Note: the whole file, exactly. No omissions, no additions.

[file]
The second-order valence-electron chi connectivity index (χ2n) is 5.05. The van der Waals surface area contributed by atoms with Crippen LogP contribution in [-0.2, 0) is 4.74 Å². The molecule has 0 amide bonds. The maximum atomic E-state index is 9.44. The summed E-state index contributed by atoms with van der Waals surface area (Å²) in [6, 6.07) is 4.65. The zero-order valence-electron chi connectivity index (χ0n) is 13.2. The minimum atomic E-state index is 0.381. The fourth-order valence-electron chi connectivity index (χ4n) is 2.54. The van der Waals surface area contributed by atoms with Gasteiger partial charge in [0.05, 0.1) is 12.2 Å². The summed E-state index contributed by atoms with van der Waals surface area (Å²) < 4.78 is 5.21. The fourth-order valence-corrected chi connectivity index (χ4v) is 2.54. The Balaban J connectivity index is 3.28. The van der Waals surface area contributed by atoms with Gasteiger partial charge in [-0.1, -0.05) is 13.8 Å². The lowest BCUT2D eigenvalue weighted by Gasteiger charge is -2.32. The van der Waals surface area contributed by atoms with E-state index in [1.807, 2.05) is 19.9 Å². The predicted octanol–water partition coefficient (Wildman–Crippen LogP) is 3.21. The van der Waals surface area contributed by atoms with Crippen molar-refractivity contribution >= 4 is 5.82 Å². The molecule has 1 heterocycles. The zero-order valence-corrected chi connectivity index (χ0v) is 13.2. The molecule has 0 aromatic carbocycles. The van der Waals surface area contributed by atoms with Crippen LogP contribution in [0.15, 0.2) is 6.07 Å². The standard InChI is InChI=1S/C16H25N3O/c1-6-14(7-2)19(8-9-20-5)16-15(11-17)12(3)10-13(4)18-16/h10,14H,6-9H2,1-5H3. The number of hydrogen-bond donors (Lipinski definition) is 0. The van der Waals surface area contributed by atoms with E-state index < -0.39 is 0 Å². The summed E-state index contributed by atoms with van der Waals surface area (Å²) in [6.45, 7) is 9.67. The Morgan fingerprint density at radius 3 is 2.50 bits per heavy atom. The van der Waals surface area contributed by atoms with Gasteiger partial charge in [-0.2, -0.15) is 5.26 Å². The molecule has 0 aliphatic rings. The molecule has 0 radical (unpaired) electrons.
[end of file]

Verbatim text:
The second-order valence-electron chi connectivity index (χ2n) is 5.05. The van der Waals surface area contributed by atoms with Crippen LogP contribution in [-0.2, 0) is 4.74 Å². The molecule has 0 amide bonds. The maximum atomic E-state index is 9.44. The summed E-state index contributed by atoms with van der Waals surface area (Å²) in [6, 6.07) is 4.65. The zero-order valence-electron chi connectivity index (χ0n) is 13.2. The minimum atomic E-state index is 0.381. The fourth-order valence-electron chi connectivity index (χ4n) is 2.54. The van der Waals surface area contributed by atoms with Gasteiger partial charge in [0.05, 0.1) is 12.2 Å². The summed E-state index contributed by atoms with van der Waals surface area (Å²) < 4.78 is 5.21. The fourth-order valence-corrected chi connectivity index (χ4v) is 2.54. The Balaban J connectivity index is 3.28. The van der Waals surface area contributed by atoms with Gasteiger partial charge in [-0.1, -0.05) is 13.8 Å². The lowest BCUT2D eigenvalue weighted by Gasteiger charge is -2.32. The van der Waals surface area contributed by atoms with E-state index in [1.807, 2.05) is 19.9 Å². The predicted octanol–water partition coefficient (Wildman–Crippen LogP) is 3.21. The van der Waals surface area contributed by atoms with Crippen molar-refractivity contribution >= 4 is 5.82 Å². The molecule has 1 heterocycles. The zero-order valence-corrected chi connectivity index (χ0v) is 13.2. The molecule has 0 aromatic carbocycles. The van der Waals surface area contributed by atoms with Crippen LogP contribution in [0.15, 0.2) is 6.07 Å². The standard InChI is InChI=1S/C16H25N3O/c1-6-14(7-2)19(8-9-20-5)16-15(11-17)12(3)10-13(4)18-16/h10,14H,6-9H2,1-5H3. The number of hydrogen-bond donors (Lipinski definition) is 0. The van der Waals surface area contributed by atoms with E-state index < -0.39 is 0 Å². The summed E-state index contributed by atoms with van der Waals surface area (Å²) in [6.45, 7) is 9.67. The Morgan fingerprint density at radius 3 is 2.50 bits per heavy atom. The van der Waals surface area contributed by atoms with Gasteiger partial charge in [-0.2, -0.15) is 5.26 Å². The molecule has 0 aliphatic rings. The molecule has 0 radical (unpaired) electrons.